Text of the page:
Main Article Content
Diarrheal disease among children remains a major cause of morbidity and mortality worldwide. The youngest children are most vulnerable with the highest incidence of severe diarrhea in the first two years of life. A cross-sectional study was conducted to determine prevalence and risk factors for diarrhea in children aged less than two years in Central Kalimantan Province, Indonesia. The multi-stage cluster sampling was used to draw a sample of 469 respondents. The data collection was conducted from March to April 2018 using a structured questionnaire. Data were analyzed using Chi-square tests and multiple logistic regression to examine factors associated with diarrhea.
The results of this study showed that all of the respondents were females. Prevalence of diarrhea during the last two weeks in children aged less than two years was 16%. The results of multiple logistic regression showed that caregivers who had low family income (Adj. OR= 6.53, 95% C.I=2.99-14.25), poor practice of food preparation (Adj. OR=9.61, 95% C.I=4.15-22.30), poor to moderate knowledge about diarrhea and prevention (Adj. OR=5.17, 95% C.I=2.35-11.38) and poor healthcare accessibility (Adj. OR=5.88, 95% C.I=2.74-12.63) were statistically significant risk factors for diarrhea in children aged less than two years.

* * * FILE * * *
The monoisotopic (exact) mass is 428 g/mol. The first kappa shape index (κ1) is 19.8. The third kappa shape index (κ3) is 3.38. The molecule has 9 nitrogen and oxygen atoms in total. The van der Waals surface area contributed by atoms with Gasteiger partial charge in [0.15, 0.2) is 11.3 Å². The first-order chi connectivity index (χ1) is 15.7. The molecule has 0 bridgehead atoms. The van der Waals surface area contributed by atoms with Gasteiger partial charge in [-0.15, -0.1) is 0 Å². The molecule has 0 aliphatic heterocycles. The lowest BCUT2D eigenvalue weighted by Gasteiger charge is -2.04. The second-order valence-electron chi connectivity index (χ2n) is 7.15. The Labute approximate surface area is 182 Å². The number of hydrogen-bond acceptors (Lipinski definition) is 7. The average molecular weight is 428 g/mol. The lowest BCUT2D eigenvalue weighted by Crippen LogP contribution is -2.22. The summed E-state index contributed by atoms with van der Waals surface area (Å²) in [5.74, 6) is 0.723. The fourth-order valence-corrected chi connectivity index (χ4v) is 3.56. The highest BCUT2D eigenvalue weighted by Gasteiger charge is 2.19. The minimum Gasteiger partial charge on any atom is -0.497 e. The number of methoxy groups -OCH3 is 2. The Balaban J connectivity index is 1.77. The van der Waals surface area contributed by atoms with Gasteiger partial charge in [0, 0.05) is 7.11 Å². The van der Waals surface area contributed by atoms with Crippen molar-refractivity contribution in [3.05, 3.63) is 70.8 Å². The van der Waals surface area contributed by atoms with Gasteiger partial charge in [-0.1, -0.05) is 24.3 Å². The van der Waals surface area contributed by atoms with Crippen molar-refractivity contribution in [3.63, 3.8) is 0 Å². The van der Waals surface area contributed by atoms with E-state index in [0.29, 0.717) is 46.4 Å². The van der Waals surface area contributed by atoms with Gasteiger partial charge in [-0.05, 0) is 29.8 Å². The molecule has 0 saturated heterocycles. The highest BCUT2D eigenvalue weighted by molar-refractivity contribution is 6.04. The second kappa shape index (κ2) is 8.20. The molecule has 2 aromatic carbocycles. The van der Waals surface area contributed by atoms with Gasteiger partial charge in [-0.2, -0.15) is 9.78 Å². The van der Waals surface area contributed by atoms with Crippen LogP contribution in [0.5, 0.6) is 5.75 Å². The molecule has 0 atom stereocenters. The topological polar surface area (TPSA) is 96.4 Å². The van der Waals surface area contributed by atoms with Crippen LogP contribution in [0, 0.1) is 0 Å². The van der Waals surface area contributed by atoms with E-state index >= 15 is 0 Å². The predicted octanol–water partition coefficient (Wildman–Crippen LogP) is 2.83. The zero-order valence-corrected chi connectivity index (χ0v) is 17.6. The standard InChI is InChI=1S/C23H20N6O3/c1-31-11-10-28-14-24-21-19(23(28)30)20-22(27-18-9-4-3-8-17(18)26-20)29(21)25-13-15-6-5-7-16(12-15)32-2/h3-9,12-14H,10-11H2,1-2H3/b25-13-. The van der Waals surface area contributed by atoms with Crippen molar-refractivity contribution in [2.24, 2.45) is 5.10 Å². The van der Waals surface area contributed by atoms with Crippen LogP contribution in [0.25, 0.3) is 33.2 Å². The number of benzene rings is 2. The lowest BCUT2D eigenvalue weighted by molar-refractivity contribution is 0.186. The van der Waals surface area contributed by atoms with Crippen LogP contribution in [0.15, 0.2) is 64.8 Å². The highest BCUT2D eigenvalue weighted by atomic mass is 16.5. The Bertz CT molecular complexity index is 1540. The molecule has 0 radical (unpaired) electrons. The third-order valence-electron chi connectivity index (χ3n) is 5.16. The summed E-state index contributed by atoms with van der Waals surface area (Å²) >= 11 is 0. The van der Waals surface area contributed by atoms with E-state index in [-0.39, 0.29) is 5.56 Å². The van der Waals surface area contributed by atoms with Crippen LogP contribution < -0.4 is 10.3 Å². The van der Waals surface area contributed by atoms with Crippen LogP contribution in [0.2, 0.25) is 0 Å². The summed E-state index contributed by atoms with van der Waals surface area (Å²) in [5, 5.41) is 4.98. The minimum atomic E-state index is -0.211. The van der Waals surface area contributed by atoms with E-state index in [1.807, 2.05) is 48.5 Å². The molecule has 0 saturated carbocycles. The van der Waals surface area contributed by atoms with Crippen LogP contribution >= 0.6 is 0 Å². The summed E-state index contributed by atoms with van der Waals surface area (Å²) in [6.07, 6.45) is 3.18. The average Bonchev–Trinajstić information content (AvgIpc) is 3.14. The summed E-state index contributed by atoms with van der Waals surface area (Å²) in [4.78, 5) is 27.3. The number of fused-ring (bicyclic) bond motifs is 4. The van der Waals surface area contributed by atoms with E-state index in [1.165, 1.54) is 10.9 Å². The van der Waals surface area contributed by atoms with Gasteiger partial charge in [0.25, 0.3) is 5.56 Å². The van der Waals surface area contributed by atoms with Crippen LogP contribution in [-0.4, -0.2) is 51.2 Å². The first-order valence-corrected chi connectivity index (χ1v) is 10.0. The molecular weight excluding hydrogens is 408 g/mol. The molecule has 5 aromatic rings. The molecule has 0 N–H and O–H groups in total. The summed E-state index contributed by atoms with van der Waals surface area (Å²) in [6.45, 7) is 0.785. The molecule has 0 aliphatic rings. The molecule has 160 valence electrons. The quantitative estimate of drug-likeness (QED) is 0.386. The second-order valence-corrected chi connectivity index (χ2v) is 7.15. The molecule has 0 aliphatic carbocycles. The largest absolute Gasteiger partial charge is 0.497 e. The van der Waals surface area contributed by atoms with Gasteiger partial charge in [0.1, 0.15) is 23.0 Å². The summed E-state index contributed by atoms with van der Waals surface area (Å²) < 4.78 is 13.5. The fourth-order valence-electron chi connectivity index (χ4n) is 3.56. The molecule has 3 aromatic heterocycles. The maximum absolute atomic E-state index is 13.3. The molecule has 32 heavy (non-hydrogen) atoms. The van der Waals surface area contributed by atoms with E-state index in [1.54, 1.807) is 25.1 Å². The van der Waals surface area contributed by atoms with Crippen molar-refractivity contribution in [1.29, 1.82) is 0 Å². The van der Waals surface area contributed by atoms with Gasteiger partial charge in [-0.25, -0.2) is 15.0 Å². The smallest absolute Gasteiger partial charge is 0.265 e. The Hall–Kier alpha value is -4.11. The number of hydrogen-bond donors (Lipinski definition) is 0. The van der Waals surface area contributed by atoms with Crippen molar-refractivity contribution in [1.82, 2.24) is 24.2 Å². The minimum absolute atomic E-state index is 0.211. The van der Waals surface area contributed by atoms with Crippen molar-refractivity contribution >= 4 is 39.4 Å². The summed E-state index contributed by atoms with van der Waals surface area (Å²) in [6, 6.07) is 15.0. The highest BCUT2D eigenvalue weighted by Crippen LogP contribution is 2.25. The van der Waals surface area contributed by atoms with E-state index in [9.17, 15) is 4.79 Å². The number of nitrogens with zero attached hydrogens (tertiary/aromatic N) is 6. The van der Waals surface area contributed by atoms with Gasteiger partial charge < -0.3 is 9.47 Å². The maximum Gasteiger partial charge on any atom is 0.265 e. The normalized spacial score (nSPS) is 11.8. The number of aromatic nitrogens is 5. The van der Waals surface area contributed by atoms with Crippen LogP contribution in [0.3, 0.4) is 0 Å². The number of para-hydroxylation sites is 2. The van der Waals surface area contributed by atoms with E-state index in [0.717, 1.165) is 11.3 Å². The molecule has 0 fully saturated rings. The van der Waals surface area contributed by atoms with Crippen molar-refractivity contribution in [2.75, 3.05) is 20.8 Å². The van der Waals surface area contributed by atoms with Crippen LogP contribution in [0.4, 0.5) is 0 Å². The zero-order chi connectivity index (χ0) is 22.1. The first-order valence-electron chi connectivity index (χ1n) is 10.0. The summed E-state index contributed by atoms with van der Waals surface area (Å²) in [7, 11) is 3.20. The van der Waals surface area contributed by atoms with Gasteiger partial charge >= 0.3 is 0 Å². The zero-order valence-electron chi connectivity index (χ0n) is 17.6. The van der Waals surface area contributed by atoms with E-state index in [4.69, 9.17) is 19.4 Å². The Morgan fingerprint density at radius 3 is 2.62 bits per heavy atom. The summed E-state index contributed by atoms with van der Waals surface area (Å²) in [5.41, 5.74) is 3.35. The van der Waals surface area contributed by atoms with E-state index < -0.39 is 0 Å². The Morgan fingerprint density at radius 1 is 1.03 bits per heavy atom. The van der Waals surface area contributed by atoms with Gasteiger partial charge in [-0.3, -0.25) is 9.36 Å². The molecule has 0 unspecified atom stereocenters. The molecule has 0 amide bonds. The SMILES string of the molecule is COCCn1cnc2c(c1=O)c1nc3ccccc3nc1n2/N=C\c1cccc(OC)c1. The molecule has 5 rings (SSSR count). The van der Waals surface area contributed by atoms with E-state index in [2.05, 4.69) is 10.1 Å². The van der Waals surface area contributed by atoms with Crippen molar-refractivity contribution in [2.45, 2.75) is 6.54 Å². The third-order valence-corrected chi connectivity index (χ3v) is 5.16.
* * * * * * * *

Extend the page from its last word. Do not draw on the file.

These findings suggested that public health providers should design public health programs for public health centers to provide mothers, other family members and caregivers with health information regarding diarrhea prevention. Comprehensive information should be delivered, including food preparation, feeding behavior and good formula milk feeding practice to their children.